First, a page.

On Tuesday’s 4Q16 earnings call, the CFO noted that Xerox expected to have between USD 1bn and USD 1.2bn in cash available for capital allocation, with USD 300m anticipated for debt repayment, USD 280m in dividends and approximately USD 175m for capital expenditures.

“And we are currently targeting approximately USD 100m for M&A, which leaves somewhere between USD 145m and USD 345m to be deployed opportunistically and according to our capital allocation priorities,” he said.

A presentation slide stated opportunistic uses included debt repayment, M&A and pension contributions.

Osbourn noted that Xerox had a number of dynamics to cover in terms of its capital structure following the spin-off of Conduent [NYSE:CNDT]. He explained that Xerox needed to carry less core debt as a smaller and less diversified company and had lowered its total debt to keep its core leverage within the target range, giving it more financial flexibility.

In his prepared remarks, CEO Jeff Jacobson noted that Xerox had completed the spin-off of Conduent, its business process outsourcing (BPO) operation, on 31 December 2016.

In the Q&A session, JPMorgan analyst Paul Coster asked about the M&A criteria.

“Our acquisitions will be in areas that we are clearly experienced with, that are close to our knitting. Areas that we understand,” Osbourn replied.

The CFO named the global imaging services area as historically of interest, noting that Xerox typically bought multi-branded resellers and converted them into its own brand. He said this had previously generated very good returns.

“We have paid a multiple in the range of one times revenue and we look, to the extent that they are the right opportunities in doing those types of acquisitions in 2017 and beyond, not only in the US but internationally,” he continued.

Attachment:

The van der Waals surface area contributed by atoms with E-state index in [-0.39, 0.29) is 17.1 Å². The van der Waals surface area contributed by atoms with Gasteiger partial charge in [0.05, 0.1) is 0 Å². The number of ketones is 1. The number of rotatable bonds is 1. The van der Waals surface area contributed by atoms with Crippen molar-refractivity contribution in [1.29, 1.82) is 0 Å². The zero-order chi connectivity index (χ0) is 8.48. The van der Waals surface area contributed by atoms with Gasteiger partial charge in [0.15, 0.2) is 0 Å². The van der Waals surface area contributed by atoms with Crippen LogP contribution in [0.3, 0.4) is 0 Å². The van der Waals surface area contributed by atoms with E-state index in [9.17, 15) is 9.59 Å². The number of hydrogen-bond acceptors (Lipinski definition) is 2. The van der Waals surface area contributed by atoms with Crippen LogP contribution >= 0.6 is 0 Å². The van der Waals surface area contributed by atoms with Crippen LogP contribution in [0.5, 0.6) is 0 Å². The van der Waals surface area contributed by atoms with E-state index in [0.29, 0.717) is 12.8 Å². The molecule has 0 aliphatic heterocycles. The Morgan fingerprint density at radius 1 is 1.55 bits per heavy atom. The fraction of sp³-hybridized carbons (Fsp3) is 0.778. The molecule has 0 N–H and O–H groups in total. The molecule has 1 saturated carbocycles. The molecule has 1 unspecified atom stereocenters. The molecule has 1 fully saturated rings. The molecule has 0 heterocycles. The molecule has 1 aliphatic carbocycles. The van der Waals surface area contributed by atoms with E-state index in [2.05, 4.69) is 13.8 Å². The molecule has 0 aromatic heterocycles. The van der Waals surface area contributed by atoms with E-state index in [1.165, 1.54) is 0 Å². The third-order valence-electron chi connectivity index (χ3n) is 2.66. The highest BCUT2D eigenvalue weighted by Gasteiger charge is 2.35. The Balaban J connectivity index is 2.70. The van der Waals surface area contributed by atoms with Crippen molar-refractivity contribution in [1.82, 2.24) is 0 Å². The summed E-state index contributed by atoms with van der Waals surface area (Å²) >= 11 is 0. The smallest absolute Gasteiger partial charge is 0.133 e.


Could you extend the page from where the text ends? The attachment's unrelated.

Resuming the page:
Osbourn said the company would likely pay a higher multiple for acquisitions in the workflow automation and software technology spaces, depending upon the specifics of the potential transaction.

CEO Jacobson added that Xerox was looking for targets that would allow the company entry into markets it couldn’t currently address well. As an example, he said production color was a USD 5bn market growing at 5% and it would help Xerox a great deal to have technologies in the commercial offset print and packaging market within that area.

Xerox announced in January 2016 that as a result of a review of the company’s portfolio and capital allocation options announced in October 2015, the board had approved a plan to separate Xerox into two independent publicly traded companies. The BPO company, which had approximately USD 7bn in 2015 revenue, was split-off and named Conduent, while the document technology company, with 2015 revenue of around USD 11bn, remained as Xerox.

Having been a prolific acquirer for over a decade, Xerox’s M&A efforts have been quieter since the review was announced in 2015. Its only notable buy since this time was the March 2016 acquisition of Imagetek Office Systems, an Arlington, Texas-based full service document solutions and service provider, for an undisclosed sum.

While the majority of Xerox’s acquisitions have been of US-based assets, it has also been active in Europe and Canada. In-country law firms Fasken Martineau Dumoulin and Osborne Clarke have been used in Canada and the UK, respectively. UK-based firms have also advised on multiple deals in continental Europe, according to the Mergermarket M&A database.